New York hasn't always been a no-fault state when it comes to divorce.
As a matter of fact, New York only gave couples the right to file a no-fault
divorce in 2010. Prior to that, you had to have grounds to obtain a divorce.
That required proof and a trial. Now, couples only have to show an "irretrievable
breakdown" in the marriage. This is supposed to make it easier for
couples to obtain a
divorce and possibly avoid having to go to trial.
The thought of not having to go to trial was appealing to one man who initially
filed for divorce in 2009 based on claims of abandonment. This was before
New York became a no-fault state. When New York became a no-fault state,
while his original divorce proceeding was still pending, the man filed
a no-fault divorce claim under a separate action.
His estranged wife sought dismissal of the no-fault complaint on the grounds
that she would have to defend against both cases. While the lower court
ruled in her favor, the appeals court recently ruled against her.
The court determined that a no-fault divorce is designed to allow couples
to avoid having to litigate grounds for divorce. And, on that basis, the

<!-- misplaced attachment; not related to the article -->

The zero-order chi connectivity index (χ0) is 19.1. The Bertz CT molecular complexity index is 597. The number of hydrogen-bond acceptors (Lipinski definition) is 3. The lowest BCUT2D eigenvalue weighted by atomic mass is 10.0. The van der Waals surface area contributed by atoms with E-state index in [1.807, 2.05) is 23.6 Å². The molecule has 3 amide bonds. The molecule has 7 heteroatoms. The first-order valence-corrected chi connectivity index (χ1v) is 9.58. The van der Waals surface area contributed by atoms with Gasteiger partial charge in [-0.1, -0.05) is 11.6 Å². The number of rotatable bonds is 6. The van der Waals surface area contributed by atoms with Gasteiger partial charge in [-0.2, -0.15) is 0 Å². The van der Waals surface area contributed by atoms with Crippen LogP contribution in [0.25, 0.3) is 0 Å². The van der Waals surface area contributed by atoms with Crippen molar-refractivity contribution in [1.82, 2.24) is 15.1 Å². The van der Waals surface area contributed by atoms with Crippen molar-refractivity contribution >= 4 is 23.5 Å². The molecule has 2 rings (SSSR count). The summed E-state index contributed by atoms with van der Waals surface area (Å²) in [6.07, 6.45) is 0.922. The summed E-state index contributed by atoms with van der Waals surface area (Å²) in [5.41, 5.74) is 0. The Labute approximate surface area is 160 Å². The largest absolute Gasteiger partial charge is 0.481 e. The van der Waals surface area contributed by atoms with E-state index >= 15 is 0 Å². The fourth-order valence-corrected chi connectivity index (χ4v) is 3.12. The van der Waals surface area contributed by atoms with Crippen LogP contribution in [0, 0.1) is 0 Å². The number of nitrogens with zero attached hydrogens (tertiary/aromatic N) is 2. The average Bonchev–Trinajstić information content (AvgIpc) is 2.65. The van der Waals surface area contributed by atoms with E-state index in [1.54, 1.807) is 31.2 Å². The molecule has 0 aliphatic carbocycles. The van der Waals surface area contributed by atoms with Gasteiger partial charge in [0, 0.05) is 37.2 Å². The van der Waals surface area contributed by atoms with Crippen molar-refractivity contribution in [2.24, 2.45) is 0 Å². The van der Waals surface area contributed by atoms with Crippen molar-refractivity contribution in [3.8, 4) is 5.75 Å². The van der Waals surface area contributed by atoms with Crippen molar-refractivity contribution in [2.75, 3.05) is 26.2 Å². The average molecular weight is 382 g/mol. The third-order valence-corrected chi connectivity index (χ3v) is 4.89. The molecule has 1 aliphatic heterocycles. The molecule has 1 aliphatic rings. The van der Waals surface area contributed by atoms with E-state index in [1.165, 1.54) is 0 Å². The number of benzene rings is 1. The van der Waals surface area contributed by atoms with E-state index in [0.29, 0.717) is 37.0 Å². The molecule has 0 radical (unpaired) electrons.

judges ruled that the husband had the right to file the second no-fault
case. They did not go so far as to combine the two cases, although they
indicated that the lower court could do that.
Filing for divorce always comes with complications and couples typically
benefit from understanding the relevant laws and procedures. Being able
to file a no-fault divorce may eliminate at least some of the stress that
some couples face when ending their marriage. It may also allow couples
and New York courts to focus more on issues such as property division,
resolution and child custody, instead of hashing out who did what to whom.
Source: Thomson Reuters News & Insight, "Man wins bid to seek no-fault divorce after filing on fault grounds," Dan Weissner, July 12, 2012